The poster is intended to become a collectors’ item and an annual souvenir. They will be available for sale during the festival, Oct. 4-8. The chosen artist will receive an honorarium of $300.
Submissions are due by April 15 and should be emailed to firstname.lastname@example.org.
Source: Trailing of the Sheep
Respond Now to the 2022 Census of Agriculture
Farmers and ranchers still have time to be counted in the 2022 Census of Agriculture, according to the U.S. Department of Agriculture’s National Agricultural Statistics Service. Although the deadline for submitting the ag census has just passed, NASS will continue to accept completed census questionnaires through the spring to ensure all farmers and ranchers take advantage of the opportunity to be represented in the widely used data.
“We thank everyone who has completed their census to date. Since data collection began last fall, over a million ag census recipients across the country have returned their questionnaires, ensuring their operations and communities are represented,” said NASS Administrator Hubert Hamer. “We want all producers to use their voices to help shape the future of American agriculture. Census data inform decisions about policy, farm and conservation programs, infrastructure and rural development, research, education and more. The stronger the response, the stronger the data. It’s not too late for farmers to be heard through the ag census, which occurs only once every five years.”
NASS will continue to follow up with producers through the spring with mailings, phone calls and personal visits. Farmers and ranchers are encouraged to complete their ag census either online at agcounts.usda.gov or by mail as soon as possible. The online questionnaire is accessible on desktops, laptops and other mobile devices.
Federal law under Title 7 USC 2204(g) Public Law 105-113 mandates that everyone who received the 2022 Census of Agriculture questionnaire complete and return it, even if they are not currently farming. The same law requires NASS to keep all submissions confidential, use the information for statistical purposes only, and publish aggregate data to prevent disclosing the identity of any individual producer or farm operation.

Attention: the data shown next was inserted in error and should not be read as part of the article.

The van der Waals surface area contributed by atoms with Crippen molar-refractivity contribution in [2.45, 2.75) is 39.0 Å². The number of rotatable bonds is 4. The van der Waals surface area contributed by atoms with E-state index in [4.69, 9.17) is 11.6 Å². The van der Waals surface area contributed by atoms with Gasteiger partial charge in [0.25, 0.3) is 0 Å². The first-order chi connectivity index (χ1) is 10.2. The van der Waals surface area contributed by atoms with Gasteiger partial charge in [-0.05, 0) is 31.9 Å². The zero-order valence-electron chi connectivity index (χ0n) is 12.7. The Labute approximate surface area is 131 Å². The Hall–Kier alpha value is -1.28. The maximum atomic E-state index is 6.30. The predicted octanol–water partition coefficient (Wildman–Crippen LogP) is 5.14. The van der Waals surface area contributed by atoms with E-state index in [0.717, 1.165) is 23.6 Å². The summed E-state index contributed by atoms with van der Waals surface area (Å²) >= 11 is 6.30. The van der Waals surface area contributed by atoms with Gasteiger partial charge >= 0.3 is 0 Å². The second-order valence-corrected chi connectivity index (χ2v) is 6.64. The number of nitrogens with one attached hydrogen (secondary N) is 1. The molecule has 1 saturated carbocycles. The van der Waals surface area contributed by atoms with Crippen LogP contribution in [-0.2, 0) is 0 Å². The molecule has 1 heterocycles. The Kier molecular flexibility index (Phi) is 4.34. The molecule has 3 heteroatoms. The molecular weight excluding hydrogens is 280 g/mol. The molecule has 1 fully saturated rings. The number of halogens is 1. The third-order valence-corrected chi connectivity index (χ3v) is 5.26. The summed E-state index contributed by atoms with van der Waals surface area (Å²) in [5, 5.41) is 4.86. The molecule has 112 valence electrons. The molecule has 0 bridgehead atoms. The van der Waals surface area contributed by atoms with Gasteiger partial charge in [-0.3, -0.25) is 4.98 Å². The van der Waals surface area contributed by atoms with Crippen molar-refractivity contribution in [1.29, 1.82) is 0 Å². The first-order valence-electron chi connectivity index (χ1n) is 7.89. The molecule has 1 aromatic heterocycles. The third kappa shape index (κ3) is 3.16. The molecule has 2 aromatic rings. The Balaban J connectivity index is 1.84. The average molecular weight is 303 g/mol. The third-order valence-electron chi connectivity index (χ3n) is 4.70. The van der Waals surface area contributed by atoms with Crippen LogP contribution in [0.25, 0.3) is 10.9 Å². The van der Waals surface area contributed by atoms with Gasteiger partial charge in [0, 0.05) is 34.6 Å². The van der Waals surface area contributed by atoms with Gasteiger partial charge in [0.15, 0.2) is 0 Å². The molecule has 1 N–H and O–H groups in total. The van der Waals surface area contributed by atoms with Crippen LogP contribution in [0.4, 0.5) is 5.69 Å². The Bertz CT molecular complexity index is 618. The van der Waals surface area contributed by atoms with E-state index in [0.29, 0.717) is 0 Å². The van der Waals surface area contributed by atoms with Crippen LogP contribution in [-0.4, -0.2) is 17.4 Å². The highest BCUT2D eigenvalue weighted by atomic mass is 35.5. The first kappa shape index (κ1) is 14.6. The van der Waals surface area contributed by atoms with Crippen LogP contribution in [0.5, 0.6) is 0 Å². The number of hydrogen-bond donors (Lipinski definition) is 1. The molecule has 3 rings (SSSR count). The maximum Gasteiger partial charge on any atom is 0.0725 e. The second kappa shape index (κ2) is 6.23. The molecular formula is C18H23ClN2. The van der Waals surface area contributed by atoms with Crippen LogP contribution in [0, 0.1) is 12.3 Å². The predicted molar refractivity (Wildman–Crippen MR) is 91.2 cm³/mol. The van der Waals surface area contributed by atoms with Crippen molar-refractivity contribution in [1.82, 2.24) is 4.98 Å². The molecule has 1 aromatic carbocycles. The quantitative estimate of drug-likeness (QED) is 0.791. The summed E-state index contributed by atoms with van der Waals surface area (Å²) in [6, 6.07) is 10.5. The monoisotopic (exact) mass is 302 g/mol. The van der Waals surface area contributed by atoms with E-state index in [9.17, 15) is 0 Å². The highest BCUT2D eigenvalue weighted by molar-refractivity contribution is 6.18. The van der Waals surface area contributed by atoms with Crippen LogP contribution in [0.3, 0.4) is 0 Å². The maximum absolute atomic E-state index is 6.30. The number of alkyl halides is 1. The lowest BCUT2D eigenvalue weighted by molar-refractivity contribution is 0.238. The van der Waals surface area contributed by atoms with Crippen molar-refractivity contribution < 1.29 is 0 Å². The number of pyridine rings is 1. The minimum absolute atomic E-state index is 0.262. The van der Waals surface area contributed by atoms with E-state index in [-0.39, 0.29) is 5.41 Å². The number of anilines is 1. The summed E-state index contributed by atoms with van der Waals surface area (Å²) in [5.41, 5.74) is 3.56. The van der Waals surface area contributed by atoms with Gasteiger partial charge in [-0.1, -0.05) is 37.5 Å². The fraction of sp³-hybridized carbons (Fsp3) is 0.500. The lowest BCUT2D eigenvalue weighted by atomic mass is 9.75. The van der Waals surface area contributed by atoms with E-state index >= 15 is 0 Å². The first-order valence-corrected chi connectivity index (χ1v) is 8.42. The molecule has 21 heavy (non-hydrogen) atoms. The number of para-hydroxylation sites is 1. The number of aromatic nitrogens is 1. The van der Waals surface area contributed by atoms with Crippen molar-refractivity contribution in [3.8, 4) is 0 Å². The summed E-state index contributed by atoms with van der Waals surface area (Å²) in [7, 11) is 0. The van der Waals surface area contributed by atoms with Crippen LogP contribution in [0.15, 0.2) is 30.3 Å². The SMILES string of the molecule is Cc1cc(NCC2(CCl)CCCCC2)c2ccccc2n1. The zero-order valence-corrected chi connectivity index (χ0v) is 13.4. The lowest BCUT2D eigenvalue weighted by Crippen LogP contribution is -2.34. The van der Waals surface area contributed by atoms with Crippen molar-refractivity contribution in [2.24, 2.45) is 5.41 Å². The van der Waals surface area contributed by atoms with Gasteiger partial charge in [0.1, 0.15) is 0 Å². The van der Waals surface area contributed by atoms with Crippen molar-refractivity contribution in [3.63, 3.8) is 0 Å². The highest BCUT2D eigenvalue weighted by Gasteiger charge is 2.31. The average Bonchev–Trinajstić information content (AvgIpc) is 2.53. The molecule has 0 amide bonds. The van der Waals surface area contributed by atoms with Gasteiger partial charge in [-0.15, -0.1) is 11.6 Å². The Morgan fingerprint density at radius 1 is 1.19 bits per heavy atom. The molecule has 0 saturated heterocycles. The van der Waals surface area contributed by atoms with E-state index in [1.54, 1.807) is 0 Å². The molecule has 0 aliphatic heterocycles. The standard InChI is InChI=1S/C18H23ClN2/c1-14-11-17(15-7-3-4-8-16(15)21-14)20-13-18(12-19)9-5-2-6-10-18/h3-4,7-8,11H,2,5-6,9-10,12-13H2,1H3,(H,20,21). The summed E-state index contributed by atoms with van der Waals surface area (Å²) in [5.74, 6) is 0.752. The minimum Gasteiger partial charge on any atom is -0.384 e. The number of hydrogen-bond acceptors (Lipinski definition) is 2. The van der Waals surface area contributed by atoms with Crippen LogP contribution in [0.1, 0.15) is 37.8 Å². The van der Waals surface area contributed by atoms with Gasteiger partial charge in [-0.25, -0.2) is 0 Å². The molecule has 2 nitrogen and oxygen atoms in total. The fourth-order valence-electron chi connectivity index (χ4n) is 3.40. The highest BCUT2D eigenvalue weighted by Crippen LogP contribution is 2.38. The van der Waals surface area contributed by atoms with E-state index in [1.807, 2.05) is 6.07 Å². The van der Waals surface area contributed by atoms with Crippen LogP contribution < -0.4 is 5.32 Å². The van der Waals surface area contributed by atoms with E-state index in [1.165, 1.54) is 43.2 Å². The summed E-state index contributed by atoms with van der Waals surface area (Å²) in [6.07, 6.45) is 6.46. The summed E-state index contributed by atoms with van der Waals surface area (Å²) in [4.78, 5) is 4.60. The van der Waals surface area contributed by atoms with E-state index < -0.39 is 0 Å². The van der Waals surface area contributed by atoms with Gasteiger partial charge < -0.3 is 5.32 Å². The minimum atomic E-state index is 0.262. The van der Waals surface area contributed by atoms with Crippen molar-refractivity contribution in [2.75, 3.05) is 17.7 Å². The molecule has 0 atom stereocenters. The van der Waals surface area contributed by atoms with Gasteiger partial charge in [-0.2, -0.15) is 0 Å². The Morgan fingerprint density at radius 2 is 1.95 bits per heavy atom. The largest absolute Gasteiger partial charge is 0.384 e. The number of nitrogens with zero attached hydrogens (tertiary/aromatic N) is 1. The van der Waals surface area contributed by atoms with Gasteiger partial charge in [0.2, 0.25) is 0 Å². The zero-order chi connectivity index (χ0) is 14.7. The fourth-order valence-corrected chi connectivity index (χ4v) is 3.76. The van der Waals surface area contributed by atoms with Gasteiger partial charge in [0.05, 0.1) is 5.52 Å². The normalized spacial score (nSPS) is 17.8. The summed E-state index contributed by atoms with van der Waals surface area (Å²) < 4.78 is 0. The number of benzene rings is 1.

NASS will release the results of the ag census in early 2024. To learn more about the Census of Agriculture, visit nass.usda.gov/AgCensus. On the website, producers and other data users can access frequently asked questions, past ag census data, special study information and more. For highlights of these and the latest information, follow USDA NASS on Twitter at @usda_nass.
Mich. State Plans Small Farms Webinar
The Michigan State University Small Ruminant Team will be hosting its annual Sheep and Goats for Small Farms Day on March 11 from noon to 4 p.m eastern time. The event offers a variety of great speakers and topics this year, including a panel discussion on vet client patient relationships and a general question and answer session at the end.
This annual workshop addresses a variety of topics for the small to intermediate sized sheep and/or goat farms; however, the topics often have greater interest to all producers. This series aims to inform and educate on health, nutrition, facilities, marketing, food safety, product quality (milk, meat, fiber) and more to help producers improve their management and marketing abilities. Those interested in starting or expanding their operations, refining their farm goals, understanding their options, and/or improving their management will find value in attending this workshop. The MSU Small Ruminant Extension Team and invited guest speakers will be presenting and available for questions.
Registration is free for this virtual-only event and participants should register by March 10. Sessions will be recorded and sent to all registrants soon after the event.
Click Here to register.
Registration Open for Estes Park Wool Market
The Estes Park (Colo.) Wool Market is scheduled for June 10-11, with two days of workshops proceeding the market’s open to the public days at the Estes Park Events Complex.
Registration is now open for all workshops on June 8-9. Participation is limited, so early registration is recommended. Half-day classes are $75, full-day classes are $115 and two-day classes are $230. Other fees may apply depending on the course. All workshops will take place at Estes Park High School.
The mission of the Estes Park Wool Market is to bring together natural animal fiber producers, educators, retailers and consumers for the benefit of the industry.
Click Here for more information.
Source: Estes Park Wool Market